Scientists alert humans about a viral mutation that could cause a major flu outbreak

For the first time in history, a mutating influenza virus is expected to trigger a pandemic by attacking the lungs of unprotected humans. For some, that means China’s annual flu vaccine is not enough to prevent that outcome, according to Reuters. The newly-discovered flu “GeneViable” virus contains the genes of 11 other influenza strains, and could create a deadly and unpredictable combination.

The first cases of suspected infection with “GeneViable” were identified on Dec. 19 in the Xinjiang region of China. China has already identified 57 suspected cases, according to Reuters, although it is hard to gauge the risk this virus could pose to humans because the current version does not continue to spread after a virus already has been killed.

While the new mutating strain is in human cells, its spread is impossible without human involvement, as the virus continues to attack the respiratory system after infection. The genetic mutations would be detected in a lab and according to the IAI, virologists will have time to study the virus, identify it, and manufacture a vaccine against it before it could penetrate the human immune system. Because it is never been seen before on people, officials will remain cautious when choosing the best course of action in cases of the virus.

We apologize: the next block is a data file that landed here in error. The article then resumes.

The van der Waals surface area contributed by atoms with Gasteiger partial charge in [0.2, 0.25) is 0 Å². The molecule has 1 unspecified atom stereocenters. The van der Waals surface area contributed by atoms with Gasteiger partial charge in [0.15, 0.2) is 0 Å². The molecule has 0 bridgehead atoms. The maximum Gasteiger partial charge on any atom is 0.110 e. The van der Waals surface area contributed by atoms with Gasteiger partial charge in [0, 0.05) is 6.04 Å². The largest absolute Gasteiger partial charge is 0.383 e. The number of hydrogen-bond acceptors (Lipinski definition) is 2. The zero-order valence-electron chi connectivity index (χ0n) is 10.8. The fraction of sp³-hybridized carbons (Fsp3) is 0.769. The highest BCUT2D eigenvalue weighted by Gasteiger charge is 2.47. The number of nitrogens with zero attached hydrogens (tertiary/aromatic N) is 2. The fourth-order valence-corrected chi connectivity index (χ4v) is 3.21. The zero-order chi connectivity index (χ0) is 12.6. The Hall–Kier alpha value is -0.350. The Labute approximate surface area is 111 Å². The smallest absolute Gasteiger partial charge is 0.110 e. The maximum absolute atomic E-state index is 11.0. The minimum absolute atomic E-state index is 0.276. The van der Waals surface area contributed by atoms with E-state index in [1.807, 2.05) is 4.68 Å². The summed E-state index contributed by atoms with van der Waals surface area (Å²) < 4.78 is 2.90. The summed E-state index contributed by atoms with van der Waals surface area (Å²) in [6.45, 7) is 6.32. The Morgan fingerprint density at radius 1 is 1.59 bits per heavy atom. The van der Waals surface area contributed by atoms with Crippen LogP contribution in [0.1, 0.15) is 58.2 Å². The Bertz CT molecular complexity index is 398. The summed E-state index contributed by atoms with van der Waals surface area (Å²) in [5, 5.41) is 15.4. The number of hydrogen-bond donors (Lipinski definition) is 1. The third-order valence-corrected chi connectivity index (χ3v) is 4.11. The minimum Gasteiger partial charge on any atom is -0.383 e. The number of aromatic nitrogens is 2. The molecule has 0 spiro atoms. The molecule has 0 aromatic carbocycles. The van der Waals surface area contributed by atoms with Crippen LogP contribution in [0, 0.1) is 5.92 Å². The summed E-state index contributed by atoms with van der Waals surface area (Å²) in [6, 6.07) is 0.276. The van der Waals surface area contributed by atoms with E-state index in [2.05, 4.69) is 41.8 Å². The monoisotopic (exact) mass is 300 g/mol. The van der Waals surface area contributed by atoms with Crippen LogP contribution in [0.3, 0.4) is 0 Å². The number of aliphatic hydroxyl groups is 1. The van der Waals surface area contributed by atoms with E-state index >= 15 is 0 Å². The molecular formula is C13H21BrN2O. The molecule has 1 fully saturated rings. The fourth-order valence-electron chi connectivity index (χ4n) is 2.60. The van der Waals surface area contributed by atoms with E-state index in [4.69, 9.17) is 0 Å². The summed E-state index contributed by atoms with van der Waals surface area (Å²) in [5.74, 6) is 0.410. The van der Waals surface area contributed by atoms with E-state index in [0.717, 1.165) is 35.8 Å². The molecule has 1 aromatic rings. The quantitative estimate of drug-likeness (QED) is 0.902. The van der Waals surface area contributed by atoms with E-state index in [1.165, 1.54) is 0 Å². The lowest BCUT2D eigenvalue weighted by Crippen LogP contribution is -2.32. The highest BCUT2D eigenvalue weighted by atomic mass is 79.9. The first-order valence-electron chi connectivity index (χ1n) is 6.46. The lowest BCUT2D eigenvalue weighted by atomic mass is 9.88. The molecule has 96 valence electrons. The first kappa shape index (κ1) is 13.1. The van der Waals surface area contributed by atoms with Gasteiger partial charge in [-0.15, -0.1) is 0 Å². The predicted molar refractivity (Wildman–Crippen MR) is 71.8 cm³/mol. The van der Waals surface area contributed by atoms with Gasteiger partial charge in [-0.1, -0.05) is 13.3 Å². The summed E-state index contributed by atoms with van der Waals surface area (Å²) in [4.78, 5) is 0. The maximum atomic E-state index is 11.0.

As the U.S. Centres for Disease Control and Prevention, officials caution against treating all flu-like illnesses as necessarily a means of seeking treatment. Typically, people suffering from the flu would not have many symptoms in the first place and health experts suspect many people will show symptoms without anyone knowing it. As Scott Sharpless, the director of CDC’s Division of Influenza Epidemiology and Control in a statement on Tuesday, stated: “These symptoms can be confused with something else. If you are self-diagnosing or not getting a full lab assessment, it’s important to speak with your health care provider.”

This is not the first ever pandemic that has arisen from a similar development. In 1968, an avian influenza dubbed “Hong Kong flu” caused a global pandemic that infected nearly 50 million people and killed over 565,000 globally. Since then, the scientific community has been working to prevent another outbreak of the pandemic from occurring, but as yet nothing has been discovered as to how to stop such an event from occurring.

Read the full story at Reuters.


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